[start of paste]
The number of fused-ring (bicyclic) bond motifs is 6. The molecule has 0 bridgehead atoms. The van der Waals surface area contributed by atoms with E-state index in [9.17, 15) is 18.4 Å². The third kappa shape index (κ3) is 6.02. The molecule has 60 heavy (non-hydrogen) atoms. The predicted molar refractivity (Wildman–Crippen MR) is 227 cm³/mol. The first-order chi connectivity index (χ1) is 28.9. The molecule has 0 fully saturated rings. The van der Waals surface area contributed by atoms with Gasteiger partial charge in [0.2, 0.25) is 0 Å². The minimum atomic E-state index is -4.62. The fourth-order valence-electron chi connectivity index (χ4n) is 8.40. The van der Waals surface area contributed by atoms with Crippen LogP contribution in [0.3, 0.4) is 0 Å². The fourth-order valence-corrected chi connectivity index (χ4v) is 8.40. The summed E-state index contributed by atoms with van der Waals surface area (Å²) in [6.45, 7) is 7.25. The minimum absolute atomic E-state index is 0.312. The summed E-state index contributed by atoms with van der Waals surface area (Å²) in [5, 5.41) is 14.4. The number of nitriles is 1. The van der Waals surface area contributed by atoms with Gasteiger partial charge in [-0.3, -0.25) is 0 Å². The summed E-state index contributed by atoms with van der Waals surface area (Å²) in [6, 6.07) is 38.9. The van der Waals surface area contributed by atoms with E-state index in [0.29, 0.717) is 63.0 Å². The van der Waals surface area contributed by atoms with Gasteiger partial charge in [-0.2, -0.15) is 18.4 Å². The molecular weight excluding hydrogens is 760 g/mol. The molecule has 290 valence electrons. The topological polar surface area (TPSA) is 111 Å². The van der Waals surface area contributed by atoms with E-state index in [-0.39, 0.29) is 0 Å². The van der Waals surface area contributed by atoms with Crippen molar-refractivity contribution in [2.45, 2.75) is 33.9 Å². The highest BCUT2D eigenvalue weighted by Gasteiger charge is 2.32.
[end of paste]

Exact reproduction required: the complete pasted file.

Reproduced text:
The number of fused-ring (bicyclic) bond motifs is 6. The molecule has 0 bridgehead atoms. The van der Waals surface area contributed by atoms with E-state index in [9.17, 15) is 18.4 Å². The third kappa shape index (κ3) is 6.02. The molecule has 60 heavy (non-hydrogen) atoms. The predicted molar refractivity (Wildman–Crippen MR) is 227 cm³/mol. The first-order chi connectivity index (χ1) is 28.9. The molecule has 0 fully saturated rings. The van der Waals surface area contributed by atoms with Gasteiger partial charge in [0.2, 0.25) is 0 Å². The minimum atomic E-state index is -4.62. The fourth-order valence-electron chi connectivity index (χ4n) is 8.40. The van der Waals surface area contributed by atoms with Crippen LogP contribution in [0.3, 0.4) is 0 Å². The fourth-order valence-corrected chi connectivity index (χ4v) is 8.40. The summed E-state index contributed by atoms with van der Waals surface area (Å²) in [6.45, 7) is 7.25. The minimum absolute atomic E-state index is 0.312. The summed E-state index contributed by atoms with van der Waals surface area (Å²) in [5, 5.41) is 14.4. The number of nitriles is 1. The van der Waals surface area contributed by atoms with Gasteiger partial charge in [-0.3, -0.25) is 0 Å². The summed E-state index contributed by atoms with van der Waals surface area (Å²) in [6, 6.07) is 38.9. The van der Waals surface area contributed by atoms with E-state index in [0.29, 0.717) is 63.0 Å². The van der Waals surface area contributed by atoms with Gasteiger partial charge in [-0.2, -0.15) is 18.4 Å². The molecular weight excluding hydrogens is 760 g/mol. The molecule has 290 valence electrons. The topological polar surface area (TPSA) is 111 Å². The van der Waals surface area contributed by atoms with E-state index in [-0.39, 0.29) is 0 Å². The van der Waals surface area contributed by atoms with Crippen molar-refractivity contribution in [2.45, 2.75) is 33.9 Å². The highest BCUT2D eigenvalue weighted by Gasteiger charge is 2.32.